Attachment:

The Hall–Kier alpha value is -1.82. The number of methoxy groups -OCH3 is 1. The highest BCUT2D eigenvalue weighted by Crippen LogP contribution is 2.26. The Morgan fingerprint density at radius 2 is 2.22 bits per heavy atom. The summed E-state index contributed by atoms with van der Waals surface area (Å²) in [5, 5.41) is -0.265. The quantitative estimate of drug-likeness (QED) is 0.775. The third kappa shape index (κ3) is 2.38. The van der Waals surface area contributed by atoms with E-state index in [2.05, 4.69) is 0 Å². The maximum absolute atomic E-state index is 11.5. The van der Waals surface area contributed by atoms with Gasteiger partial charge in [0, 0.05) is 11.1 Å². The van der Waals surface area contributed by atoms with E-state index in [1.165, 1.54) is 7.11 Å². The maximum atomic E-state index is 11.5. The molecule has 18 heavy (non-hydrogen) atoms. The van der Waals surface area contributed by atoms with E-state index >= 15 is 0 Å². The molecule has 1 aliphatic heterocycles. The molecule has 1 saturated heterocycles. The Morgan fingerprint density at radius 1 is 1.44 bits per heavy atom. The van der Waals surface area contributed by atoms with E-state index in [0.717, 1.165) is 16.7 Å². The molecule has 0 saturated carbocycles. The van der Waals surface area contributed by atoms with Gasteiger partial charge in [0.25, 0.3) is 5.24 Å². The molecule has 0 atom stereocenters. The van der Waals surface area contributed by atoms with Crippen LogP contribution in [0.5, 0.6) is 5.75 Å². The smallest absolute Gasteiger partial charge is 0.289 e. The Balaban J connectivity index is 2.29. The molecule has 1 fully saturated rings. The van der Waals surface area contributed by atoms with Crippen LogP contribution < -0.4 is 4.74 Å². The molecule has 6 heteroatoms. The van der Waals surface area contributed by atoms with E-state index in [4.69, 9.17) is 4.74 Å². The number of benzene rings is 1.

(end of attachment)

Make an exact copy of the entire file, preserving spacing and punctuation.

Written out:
The Hall–Kier alpha value is -1.82. The number of methoxy groups -OCH3 is 1. The highest BCUT2D eigenvalue weighted by Crippen LogP contribution is 2.26. The Morgan fingerprint density at radius 2 is 2.22 bits per heavy atom. The summed E-state index contributed by atoms with van der Waals surface area (Å²) in [5, 5.41) is -0.265. The quantitative estimate of drug-likeness (QED) is 0.775. The third kappa shape index (κ3) is 2.38. The van der Waals surface area contributed by atoms with E-state index in [2.05, 4.69) is 0 Å². The maximum absolute atomic E-state index is 11.5. The van der Waals surface area contributed by atoms with Gasteiger partial charge in [0, 0.05) is 11.1 Å². The van der Waals surface area contributed by atoms with E-state index in [1.165, 1.54) is 7.11 Å². The maximum atomic E-state index is 11.5. The molecule has 18 heavy (non-hydrogen) atoms. The van der Waals surface area contributed by atoms with E-state index >= 15 is 0 Å². The molecule has 1 aliphatic heterocycles. The molecule has 1 saturated heterocycles. The Morgan fingerprint density at radius 1 is 1.44 bits per heavy atom. The van der Waals surface area contributed by atoms with E-state index in [0.717, 1.165) is 16.7 Å². The molecule has 0 saturated carbocycles. The van der Waals surface area contributed by atoms with Gasteiger partial charge in [0.25, 0.3) is 5.24 Å². The molecule has 0 atom stereocenters. The van der Waals surface area contributed by atoms with Crippen LogP contribution in [0.5, 0.6) is 5.75 Å². The smallest absolute Gasteiger partial charge is 0.289 e. The Balaban J connectivity index is 2.29. The molecule has 1 fully saturated rings. The van der Waals surface area contributed by atoms with Crippen LogP contribution < -0.4 is 4.74 Å². The molecule has 6 heteroatoms. The van der Waals surface area contributed by atoms with E-state index in [4.69, 9.17) is 4.74 Å². The number of benzene rings is 1.